Graphic Design

Tips For Providing Your Web or Graphic Designer with Helpful Feedback

Designers are trained to take feedback, but it can still be a stressful experience. If you want to get the most out of your designer, it's important that you provide them with helpful feedback. This means being clear about what you want, giving them enough information and then letting go of any expectations or preconceived notions about how they should create your website or graphic design project. Here are some tips for giving your designer helpful feedback:

Clarify your design needs before the start of a project

Before the start of a project, it's important for you to clarify your design needs with your designer. You should provide an idea of your timeline and budget, explain what you need to be able to do with the design, define your goals, outline your expectations, and give examples of what you want and don't want.

Give feedback in a timely manner.

You're likely to get a much better product if you give feedback early in the process. It's easy to forget things or overlook small details, and it's best to nip these problems in the bud before they can grow into more serious issues later on.

If you notice something that needs fixing after your project is complete, it will be more difficult for your designer to fix because he or she may not have any idea what went wrong. By providing immediate feedback as soon as possible, you'll make sure that your designers understand exactly what improvements need to be made so they can focus on providing solutions instead of spending time trying to figure out where things went wrong.

Ask yourself if you've given them enough information.

Before you jump into a critique of the work, ask yourself if you've given your designer enough information. If you want them to create an image for your website or social media page, but don't have any copy ready to go with it, how can they know what images will fit well with your content? This can be especially difficult if you're trying to get a logo or branding design done: how can they know how many colours would work best for your brand if you haven't told them what colours represent your company's values? It's possible that there aren't enough details about their design for them to make any major changes—and it's also possible that the design isn't representative of what they had in mind because there weren't enough details provided by the client!

Never assume your designer is an expert in your field.

It's easy to assume that a designer is an expert in your field, but that's usually not true. A web or graphic designer is an expert in visual design and communication, but they are not experts in your specific industry.

For example, if you own a restaurant and want to create an online menu, it would be helpful to explain the purpose of the menu and how it fits into the overall marketing plan for your business. In addition to helping them understand how their work fits into your overall business plan, this also allows them to offer suggestions on how best to position yourself online (such as adding reviews from local newspapers).

The best way to get what you want is to provide detailed information about your business, including:

·        Who your ideal customer is (ex: young professionals who are looking for a place nearby that serves great food)

·        Where do they live? (ex: The area around the college campus)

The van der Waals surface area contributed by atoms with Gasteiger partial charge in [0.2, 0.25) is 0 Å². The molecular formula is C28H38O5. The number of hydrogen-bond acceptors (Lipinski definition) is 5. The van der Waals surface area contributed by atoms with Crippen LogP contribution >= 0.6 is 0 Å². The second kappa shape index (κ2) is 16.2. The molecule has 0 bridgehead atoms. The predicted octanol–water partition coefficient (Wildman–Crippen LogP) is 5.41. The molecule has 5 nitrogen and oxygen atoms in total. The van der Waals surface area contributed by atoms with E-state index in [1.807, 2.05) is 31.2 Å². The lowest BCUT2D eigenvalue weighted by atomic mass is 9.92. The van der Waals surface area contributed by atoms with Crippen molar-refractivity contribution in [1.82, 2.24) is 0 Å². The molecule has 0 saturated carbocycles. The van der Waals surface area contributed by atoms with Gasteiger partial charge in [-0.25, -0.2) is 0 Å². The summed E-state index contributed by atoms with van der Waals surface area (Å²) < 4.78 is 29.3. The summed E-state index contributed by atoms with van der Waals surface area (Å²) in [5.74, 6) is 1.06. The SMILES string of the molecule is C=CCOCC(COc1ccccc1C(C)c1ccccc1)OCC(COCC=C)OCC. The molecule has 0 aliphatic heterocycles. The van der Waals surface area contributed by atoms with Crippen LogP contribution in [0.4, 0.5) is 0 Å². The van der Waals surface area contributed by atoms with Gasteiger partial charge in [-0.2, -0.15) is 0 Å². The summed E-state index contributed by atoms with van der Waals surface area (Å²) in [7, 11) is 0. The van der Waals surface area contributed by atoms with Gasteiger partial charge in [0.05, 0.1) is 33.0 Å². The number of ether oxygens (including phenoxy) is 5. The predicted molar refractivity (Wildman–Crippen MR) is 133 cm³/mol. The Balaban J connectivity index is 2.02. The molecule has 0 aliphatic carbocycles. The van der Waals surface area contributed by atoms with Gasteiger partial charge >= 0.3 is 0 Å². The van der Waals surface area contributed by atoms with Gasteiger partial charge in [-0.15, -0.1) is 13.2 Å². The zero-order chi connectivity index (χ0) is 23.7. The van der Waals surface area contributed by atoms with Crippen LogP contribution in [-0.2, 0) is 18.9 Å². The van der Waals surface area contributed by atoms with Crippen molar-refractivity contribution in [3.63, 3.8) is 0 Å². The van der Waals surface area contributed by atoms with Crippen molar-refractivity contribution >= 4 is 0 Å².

·        What kind of message do you want to convey with your website or project? (ex: Friendly atmosphere without sacrificing quality of service).

Come with questions, not just answers.

When you’re reviewing a design, don't just tell the designer what you think should be changed. Instead, ask questions to clarify your thoughts and understand the rationale behind their decisions. If you have suggestions for improvement, make them—but don't expect all of them to be implemented. You might also want to ask questions about the design process itself, or even get a second opinion from someone else who wasn't involved in the project; this will help you see things from a fresh perspective! If any feedback comes up in conversation that seems like it could improve something on screen (even if not directly tied back into what was being reviewed), be sure that it gets mentioned so that both parties are aware of it.

Talk with them face-to-face whenever possible.

Face-to-face communication is more effective than email or phone. It’s easier to read body language and understand the tone of voice, you can look at a designer’s face and see when they are confused or frustrated, and sometimes some aspects of design are hard to explain over the phone or text, so being able to view it in person and give feedback over certain aspects can help a lot and save time.

Being clear and letting go of expectations can lead to great results with design projects.

To get the best results from your designer, be clear about what you want and don't want. It's important to tell them what the project is, who their client is, how long it must be completed by and any other factors that will affect the design process. If something comes up that they hadn't considered before then they need to know so that they can make changes accordingly.

You also need to be open and willing to ask questions if anything comes up while working together with your web or graphic designer. Some clients may find it hard not knowing what's going on during certain stages in a design project, but this will lead only to frustration for everyone involved (including yourself).

We hope these tips help you communicate more effectively with your designer. Remember that their primary goal is to help you create something great, so focus on giving them the information they need to do that! Contact us for any web or graphic design needs, we're happy to help.